Over the weekend, I spoke with a former diplomat and World Bank type who had lived in Toronto for 20 years. He was lamenting how American ignorance of other cultures and countries made us so susceptible to anecdote-based lies — in this case, about the Canadian national health care system.
I didn't take notes on that conversation, but this post (h/t Hal Davis) from a Canadian centrist built very nicely on the theme (emphasis mine).
It pains me to see my American cousins being denied affordable and effective health care. It pains me even more the reasons it is being denied is a series of grand deceits.
Many conservatives proudly introduce themselves as "fiscal conservatives" as if to imply they have a monopoly on money matters. If they are politically inclined their "expertise" extends to public expenditures. It is mainly conservatives who are telling Americans they cannot afford universal single payer Medicare when the reverse is true America cannot afford to not implement such a program. Many governments learned long ago that the only cost effective way to deliver certain services, specifically Medicare, to the public was through universal programs where the cost was spread over the entire population; in other words a collectivity-or that dreaded word that strikes fear in to the heart of every American-socialism.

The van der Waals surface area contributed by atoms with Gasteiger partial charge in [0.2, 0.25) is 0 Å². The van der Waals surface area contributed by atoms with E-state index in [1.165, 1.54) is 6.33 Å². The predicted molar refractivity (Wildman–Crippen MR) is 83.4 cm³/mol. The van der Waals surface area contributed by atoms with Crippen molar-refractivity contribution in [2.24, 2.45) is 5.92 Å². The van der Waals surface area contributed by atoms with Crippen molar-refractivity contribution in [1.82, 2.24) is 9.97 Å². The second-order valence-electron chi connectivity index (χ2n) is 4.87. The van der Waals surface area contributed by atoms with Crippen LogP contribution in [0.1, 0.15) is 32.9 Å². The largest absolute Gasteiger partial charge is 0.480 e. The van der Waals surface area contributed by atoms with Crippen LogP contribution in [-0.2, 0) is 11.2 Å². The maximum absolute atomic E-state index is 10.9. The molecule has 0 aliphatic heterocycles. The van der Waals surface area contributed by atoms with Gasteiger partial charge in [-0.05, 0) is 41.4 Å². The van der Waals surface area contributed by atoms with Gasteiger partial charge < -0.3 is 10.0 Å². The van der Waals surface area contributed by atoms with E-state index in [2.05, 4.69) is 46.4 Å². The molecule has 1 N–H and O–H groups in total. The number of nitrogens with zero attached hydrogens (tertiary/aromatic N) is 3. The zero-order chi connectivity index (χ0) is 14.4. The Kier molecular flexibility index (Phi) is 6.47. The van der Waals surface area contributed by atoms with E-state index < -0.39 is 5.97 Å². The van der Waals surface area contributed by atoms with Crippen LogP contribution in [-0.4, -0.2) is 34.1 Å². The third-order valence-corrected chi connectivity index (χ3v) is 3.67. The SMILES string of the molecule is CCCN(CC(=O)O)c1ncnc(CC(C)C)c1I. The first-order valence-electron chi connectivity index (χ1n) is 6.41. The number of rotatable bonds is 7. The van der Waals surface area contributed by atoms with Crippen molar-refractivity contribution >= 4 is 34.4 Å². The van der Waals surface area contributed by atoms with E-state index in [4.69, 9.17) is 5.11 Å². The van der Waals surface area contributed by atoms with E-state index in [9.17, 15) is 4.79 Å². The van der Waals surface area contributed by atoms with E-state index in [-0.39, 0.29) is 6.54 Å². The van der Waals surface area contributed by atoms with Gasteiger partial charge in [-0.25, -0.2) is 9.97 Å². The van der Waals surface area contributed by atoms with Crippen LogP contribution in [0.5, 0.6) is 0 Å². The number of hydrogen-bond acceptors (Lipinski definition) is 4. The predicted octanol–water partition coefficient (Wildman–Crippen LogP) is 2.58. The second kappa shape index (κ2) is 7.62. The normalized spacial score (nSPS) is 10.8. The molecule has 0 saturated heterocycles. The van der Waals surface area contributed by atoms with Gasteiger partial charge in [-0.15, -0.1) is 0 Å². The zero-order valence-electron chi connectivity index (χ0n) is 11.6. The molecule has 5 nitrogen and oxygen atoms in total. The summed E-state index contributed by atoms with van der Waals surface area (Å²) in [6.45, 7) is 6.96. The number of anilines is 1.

This writer has the benefit of our national Medicare plan, a group benefit plan through my employer, and government run universal car insurance. These services become affordable or much more affordable only because a very large number of people make it so by pooling resources. A so-called fiscal conservative who denies the cost benefits and efficiencies of this sort of collectivity denies an immutable truth and one that is ageless.
The idea the private sector provides goods and services more efficiently than government is only one of the big lies of our times- and another of the sins of the revenge conservatives has been to denigrate the role of government to facilitate their greed.